After an initial security check inside the door, we discovered to our dismay that we were not only in the wrong terminal, but that there were no signs in English anywhere to help us. My friend Brooke, who is a 6-time veteran of these trips, managed to track down a security guard and somehow communicate our situation. The guard took us back out of the building and flagged down a taxi to take us to the international terminal.
Of course, the taxi driver understood about as much English as we did Russian. And on top of that, he didn’t have enough room in his cab for all four of us and our luggage. Nevertheless, we managed to negotiate a fare (500 rubles, or roughly $15) and an agreement that he would drive Doug and Ramona to the correct terminal, then come back for Brooke and I. We hoped.
After an anxious 20 minutes of waiting and wondering if Doug and Ramona had indeed arrived at the right spot and if our cabbie would indeed return for us, we saw him pull into the parking lot. Prayers of relief were breathed as Brooke and I loaded our luggage and climbed in, Brooke in the back seat and me riding shotgun up front.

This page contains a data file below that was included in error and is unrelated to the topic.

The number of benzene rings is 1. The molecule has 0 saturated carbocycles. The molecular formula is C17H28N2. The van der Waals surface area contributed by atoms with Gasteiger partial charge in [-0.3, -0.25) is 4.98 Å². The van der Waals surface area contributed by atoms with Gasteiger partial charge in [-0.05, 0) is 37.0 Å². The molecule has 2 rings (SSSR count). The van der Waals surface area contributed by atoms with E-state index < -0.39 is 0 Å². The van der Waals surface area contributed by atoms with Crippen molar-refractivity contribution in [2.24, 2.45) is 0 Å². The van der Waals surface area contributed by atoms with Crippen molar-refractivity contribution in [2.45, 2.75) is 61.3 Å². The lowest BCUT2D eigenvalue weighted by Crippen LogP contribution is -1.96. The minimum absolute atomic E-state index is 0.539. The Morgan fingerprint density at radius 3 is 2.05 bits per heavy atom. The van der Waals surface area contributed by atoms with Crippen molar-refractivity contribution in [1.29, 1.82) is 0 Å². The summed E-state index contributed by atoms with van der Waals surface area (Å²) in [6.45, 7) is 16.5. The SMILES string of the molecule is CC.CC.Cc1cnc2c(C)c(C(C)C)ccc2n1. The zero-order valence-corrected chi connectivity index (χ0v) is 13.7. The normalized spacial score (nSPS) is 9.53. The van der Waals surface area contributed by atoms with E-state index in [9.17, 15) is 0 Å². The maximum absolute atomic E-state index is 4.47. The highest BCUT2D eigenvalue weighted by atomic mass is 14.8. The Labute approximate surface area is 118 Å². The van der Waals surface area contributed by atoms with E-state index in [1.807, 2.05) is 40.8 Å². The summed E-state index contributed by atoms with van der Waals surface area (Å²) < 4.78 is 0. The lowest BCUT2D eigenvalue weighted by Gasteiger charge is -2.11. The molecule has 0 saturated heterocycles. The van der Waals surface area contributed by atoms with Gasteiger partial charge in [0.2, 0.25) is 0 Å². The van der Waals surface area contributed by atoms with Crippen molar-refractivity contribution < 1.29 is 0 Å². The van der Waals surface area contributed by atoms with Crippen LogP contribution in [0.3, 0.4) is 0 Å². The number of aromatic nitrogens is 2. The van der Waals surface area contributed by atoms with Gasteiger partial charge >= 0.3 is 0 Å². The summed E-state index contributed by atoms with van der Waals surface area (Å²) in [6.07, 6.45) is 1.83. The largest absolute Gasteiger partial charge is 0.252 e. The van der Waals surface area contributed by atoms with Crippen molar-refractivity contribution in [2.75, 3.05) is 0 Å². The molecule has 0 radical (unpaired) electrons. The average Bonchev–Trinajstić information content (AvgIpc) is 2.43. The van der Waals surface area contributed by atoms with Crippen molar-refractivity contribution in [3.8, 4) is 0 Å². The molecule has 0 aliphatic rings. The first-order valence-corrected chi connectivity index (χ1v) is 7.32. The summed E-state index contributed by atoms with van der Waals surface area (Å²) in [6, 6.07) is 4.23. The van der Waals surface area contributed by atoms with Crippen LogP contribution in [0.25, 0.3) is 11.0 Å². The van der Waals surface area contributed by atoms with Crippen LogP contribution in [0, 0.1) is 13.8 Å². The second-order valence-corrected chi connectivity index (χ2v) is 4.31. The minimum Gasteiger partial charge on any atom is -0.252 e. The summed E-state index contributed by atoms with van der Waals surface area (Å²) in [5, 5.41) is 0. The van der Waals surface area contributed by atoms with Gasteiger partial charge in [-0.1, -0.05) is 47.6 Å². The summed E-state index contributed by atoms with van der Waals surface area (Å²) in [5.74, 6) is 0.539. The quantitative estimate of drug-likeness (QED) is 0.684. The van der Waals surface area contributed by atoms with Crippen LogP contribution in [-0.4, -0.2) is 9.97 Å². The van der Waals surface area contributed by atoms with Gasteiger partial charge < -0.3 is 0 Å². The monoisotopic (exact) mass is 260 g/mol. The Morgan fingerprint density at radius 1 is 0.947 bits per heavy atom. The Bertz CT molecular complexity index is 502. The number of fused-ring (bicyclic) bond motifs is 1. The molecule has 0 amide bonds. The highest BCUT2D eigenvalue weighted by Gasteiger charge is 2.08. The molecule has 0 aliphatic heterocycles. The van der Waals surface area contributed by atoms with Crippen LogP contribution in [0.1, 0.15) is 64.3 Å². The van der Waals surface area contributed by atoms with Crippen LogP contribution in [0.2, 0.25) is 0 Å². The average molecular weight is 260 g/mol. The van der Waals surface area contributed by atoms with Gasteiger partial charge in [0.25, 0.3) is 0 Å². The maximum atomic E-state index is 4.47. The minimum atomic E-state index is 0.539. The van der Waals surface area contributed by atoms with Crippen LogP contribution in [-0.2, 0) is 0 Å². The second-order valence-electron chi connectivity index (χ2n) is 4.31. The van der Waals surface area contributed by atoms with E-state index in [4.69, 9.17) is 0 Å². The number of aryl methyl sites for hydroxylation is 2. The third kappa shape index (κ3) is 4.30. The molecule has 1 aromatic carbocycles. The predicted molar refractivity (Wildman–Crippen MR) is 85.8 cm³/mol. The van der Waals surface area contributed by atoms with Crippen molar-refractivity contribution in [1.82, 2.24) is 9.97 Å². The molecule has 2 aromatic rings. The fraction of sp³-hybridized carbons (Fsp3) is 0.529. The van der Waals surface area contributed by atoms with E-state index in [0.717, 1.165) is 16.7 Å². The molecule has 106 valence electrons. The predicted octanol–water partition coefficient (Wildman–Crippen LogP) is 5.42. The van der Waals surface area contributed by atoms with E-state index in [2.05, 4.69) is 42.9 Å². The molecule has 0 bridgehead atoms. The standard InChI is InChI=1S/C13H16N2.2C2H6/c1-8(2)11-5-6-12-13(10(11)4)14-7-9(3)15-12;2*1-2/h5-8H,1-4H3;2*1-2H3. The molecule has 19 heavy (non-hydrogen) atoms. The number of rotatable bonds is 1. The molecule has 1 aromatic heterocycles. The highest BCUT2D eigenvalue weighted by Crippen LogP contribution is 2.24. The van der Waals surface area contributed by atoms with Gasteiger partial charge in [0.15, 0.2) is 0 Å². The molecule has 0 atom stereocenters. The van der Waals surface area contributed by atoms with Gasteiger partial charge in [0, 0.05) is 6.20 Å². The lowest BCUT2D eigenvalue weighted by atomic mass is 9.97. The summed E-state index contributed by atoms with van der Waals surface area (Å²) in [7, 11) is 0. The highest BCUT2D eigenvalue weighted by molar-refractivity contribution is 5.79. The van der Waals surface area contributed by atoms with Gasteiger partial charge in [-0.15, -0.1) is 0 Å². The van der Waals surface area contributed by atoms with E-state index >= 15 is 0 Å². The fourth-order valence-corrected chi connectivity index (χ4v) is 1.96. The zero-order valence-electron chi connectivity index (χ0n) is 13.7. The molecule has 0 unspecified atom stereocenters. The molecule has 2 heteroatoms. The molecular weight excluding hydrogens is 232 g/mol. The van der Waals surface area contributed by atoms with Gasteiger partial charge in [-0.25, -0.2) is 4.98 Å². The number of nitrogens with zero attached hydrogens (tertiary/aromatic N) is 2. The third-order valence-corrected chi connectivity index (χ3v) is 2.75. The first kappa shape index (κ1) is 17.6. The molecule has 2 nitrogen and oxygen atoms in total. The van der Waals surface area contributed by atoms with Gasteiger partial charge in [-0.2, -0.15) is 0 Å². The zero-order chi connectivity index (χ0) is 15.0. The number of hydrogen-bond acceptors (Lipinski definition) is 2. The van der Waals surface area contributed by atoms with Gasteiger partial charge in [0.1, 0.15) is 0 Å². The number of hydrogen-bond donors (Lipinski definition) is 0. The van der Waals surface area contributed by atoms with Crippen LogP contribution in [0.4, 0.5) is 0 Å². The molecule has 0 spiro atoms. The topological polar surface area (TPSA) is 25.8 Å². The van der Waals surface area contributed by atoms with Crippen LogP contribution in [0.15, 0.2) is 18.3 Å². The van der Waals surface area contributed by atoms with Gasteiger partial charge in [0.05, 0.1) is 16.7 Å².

We sat in silence for about 5 minutes, simultaneously glad to have worked our way out of a potentially tough spot and still anxious that we weren’t entirely sure of what was going on. Suddenly, the driver started speaking to me. I obviously had no idea what he was saying, but as he repeated himself I managed to pick up something about “Russia” and the word for “good” (thanks to our awesome interpreters!), and I guessed that he was asking if our visit had been enjoyable. I answered in the affirmative (“Da, da, da!"), and he responded, saying something about “London.” Again, I guessed he was asking if we were going to London, to which I replied, “Nyet, New York.”
“Ah,” he said, “New York Islanders!”
And there we had it. A piece of common ground. Our cabbie was a hockey fan!
“Nyet,” I replied. “Pittsburgh Penguins. Evgeni Malkin!” Recognizing the name of one of his national hockey heroes, he began to roll off the names of several Russian, American and Canadian hockey greats, and declared himself to be a hockey historian (“Historianski.” Seriously. He said “Historianski.” How much clearer could it have been?!). We continued to laugh and joke about different teams and rivalries for the final few minutes of the taxi ride.